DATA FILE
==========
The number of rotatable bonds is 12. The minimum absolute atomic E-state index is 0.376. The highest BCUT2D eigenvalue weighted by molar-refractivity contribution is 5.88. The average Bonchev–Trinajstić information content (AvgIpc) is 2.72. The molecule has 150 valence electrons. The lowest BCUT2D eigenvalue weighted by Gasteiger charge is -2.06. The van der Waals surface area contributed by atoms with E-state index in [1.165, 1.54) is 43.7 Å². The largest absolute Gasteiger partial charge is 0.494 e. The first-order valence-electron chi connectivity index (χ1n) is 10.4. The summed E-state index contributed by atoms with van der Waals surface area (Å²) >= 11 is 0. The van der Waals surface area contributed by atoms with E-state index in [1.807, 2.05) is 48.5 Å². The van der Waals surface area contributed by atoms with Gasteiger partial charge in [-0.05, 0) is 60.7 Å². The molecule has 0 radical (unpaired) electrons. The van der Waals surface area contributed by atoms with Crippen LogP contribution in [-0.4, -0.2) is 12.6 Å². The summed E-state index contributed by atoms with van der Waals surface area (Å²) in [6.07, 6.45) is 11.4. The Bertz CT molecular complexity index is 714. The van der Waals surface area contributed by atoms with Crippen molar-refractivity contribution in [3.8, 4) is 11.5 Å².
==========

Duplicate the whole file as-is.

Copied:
The number of rotatable bonds is 12. The minimum absolute atomic E-state index is 0.376. The highest BCUT2D eigenvalue weighted by molar-refractivity contribution is 5.88. The average Bonchev–Trinajstić information content (AvgIpc) is 2.72. The molecule has 150 valence electrons. The lowest BCUT2D eigenvalue weighted by Gasteiger charge is -2.06. The van der Waals surface area contributed by atoms with E-state index in [1.165, 1.54) is 43.7 Å². The largest absolute Gasteiger partial charge is 0.494 e. The first-order valence-electron chi connectivity index (χ1n) is 10.4. The summed E-state index contributed by atoms with van der Waals surface area (Å²) >= 11 is 0. The van der Waals surface area contributed by atoms with E-state index in [1.807, 2.05) is 48.5 Å². The van der Waals surface area contributed by atoms with Gasteiger partial charge in [-0.05, 0) is 60.7 Å². The molecule has 0 radical (unpaired) electrons. The van der Waals surface area contributed by atoms with Crippen LogP contribution in [-0.4, -0.2) is 12.6 Å². The summed E-state index contributed by atoms with van der Waals surface area (Å²) in [6.07, 6.45) is 11.4. The Bertz CT molecular complexity index is 714. The van der Waals surface area contributed by atoms with Crippen molar-refractivity contribution in [3.8, 4) is 11.5 Å².